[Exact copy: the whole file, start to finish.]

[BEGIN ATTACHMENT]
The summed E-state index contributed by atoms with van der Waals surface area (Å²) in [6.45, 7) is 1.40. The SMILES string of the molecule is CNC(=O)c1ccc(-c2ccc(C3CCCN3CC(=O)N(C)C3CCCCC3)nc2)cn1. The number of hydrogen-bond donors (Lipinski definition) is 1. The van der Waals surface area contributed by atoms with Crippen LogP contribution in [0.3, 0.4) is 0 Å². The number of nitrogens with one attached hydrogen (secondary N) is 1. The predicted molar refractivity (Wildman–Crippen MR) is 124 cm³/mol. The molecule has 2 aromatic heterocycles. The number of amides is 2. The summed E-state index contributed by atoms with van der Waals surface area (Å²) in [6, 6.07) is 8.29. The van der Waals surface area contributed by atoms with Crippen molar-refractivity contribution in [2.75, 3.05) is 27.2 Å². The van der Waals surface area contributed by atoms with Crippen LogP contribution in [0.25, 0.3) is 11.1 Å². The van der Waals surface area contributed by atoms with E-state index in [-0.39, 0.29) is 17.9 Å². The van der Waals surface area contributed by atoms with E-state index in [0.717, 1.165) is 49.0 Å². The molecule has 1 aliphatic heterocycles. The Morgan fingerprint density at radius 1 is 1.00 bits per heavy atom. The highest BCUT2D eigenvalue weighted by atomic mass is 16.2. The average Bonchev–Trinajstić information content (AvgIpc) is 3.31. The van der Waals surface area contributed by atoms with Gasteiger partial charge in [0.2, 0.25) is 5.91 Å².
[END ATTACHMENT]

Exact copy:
The summed E-state index contributed by atoms with van der Waals surface area (Å²) in [6.45, 7) is 1.40. The SMILES string of the molecule is CNC(=O)c1ccc(-c2ccc(C3CCCN3CC(=O)N(C)C3CCCCC3)nc2)cn1. The number of hydrogen-bond donors (Lipinski definition) is 1. The van der Waals surface area contributed by atoms with Crippen LogP contribution in [0.3, 0.4) is 0 Å². The number of nitrogens with one attached hydrogen (secondary N) is 1. The predicted molar refractivity (Wildman–Crippen MR) is 124 cm³/mol. The molecule has 2 aromatic heterocycles. The number of amides is 2. The summed E-state index contributed by atoms with van der Waals surface area (Å²) in [6, 6.07) is 8.29. The van der Waals surface area contributed by atoms with Crippen molar-refractivity contribution in [2.75, 3.05) is 27.2 Å². The van der Waals surface area contributed by atoms with Crippen LogP contribution in [0.25, 0.3) is 11.1 Å². The van der Waals surface area contributed by atoms with E-state index in [-0.39, 0.29) is 17.9 Å². The van der Waals surface area contributed by atoms with E-state index in [0.717, 1.165) is 49.0 Å². The molecule has 1 aliphatic heterocycles. The Morgan fingerprint density at radius 1 is 1.00 bits per heavy atom. The highest BCUT2D eigenvalue weighted by atomic mass is 16.2. The average Bonchev–Trinajstić information content (AvgIpc) is 3.31. The van der Waals surface area contributed by atoms with Gasteiger partial charge in [0.2, 0.25) is 5.91 Å².